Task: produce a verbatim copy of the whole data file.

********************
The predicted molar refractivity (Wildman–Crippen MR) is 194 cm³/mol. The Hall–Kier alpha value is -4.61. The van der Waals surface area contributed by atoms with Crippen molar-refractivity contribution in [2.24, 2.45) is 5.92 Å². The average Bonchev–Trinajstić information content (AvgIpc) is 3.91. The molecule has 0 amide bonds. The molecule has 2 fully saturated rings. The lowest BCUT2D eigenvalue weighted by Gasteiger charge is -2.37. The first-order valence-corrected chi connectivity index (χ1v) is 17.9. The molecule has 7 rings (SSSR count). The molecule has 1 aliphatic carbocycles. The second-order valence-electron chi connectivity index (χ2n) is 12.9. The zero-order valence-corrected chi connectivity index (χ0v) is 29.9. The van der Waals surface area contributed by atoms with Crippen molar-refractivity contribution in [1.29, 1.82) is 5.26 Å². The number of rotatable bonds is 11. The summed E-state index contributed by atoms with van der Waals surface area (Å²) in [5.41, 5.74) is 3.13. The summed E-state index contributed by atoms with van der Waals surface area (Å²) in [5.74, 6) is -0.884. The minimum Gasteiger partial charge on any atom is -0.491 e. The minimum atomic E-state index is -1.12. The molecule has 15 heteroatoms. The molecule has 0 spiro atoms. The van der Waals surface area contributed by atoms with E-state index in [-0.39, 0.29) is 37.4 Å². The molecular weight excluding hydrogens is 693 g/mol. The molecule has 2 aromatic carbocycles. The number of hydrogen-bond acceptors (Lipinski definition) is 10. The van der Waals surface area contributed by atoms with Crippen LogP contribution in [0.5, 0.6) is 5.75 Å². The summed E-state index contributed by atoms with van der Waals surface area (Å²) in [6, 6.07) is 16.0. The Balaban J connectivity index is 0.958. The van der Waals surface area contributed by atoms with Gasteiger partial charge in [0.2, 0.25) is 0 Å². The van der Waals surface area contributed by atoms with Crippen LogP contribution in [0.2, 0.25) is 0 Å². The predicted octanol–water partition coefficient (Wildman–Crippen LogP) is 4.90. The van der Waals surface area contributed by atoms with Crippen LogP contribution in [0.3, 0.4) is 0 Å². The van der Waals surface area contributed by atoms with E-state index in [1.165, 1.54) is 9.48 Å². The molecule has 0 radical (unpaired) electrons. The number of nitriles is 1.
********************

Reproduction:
The predicted molar refractivity (Wildman–Crippen MR) is 194 cm³/mol. The Hall–Kier alpha value is -4.61. The van der Waals surface area contributed by atoms with Crippen molar-refractivity contribution in [2.24, 2.45) is 5.92 Å². The average Bonchev–Trinajstić information content (AvgIpc) is 3.91. The molecule has 0 amide bonds. The molecule has 2 fully saturated rings. The lowest BCUT2D eigenvalue weighted by Gasteiger charge is -2.37. The first-order valence-corrected chi connectivity index (χ1v) is 17.9. The molecule has 7 rings (SSSR count). The molecule has 1 aliphatic carbocycles. The second-order valence-electron chi connectivity index (χ2n) is 12.9. The zero-order valence-corrected chi connectivity index (χ0v) is 29.9. The van der Waals surface area contributed by atoms with Crippen molar-refractivity contribution in [1.29, 1.82) is 5.26 Å². The number of rotatable bonds is 11. The summed E-state index contributed by atoms with van der Waals surface area (Å²) in [5.41, 5.74) is 3.13. The summed E-state index contributed by atoms with van der Waals surface area (Å²) in [5.74, 6) is -0.884. The minimum Gasteiger partial charge on any atom is -0.491 e. The minimum atomic E-state index is -1.12. The molecule has 15 heteroatoms. The molecule has 0 spiro atoms. The van der Waals surface area contributed by atoms with E-state index in [-0.39, 0.29) is 37.4 Å². The molecular weight excluding hydrogens is 693 g/mol. The molecule has 2 aromatic carbocycles. The number of hydrogen-bond acceptors (Lipinski definition) is 10. The van der Waals surface area contributed by atoms with Crippen LogP contribution in [0.5, 0.6) is 5.75 Å². The summed E-state index contributed by atoms with van der Waals surface area (Å²) in [6, 6.07) is 16.0. The Balaban J connectivity index is 0.958. The van der Waals surface area contributed by atoms with Gasteiger partial charge in [0.2, 0.25) is 0 Å². The van der Waals surface area contributed by atoms with Crippen LogP contribution in [0.2, 0.25) is 0 Å². The predicted octanol–water partition coefficient (Wildman–Crippen LogP) is 4.90. The van der Waals surface area contributed by atoms with Crippen LogP contribution in [0.3, 0.4) is 0 Å². The van der Waals surface area contributed by atoms with E-state index in [1.165, 1.54) is 9.48 Å². The molecule has 0 radical (unpaired) electrons. The number of nitriles is 1.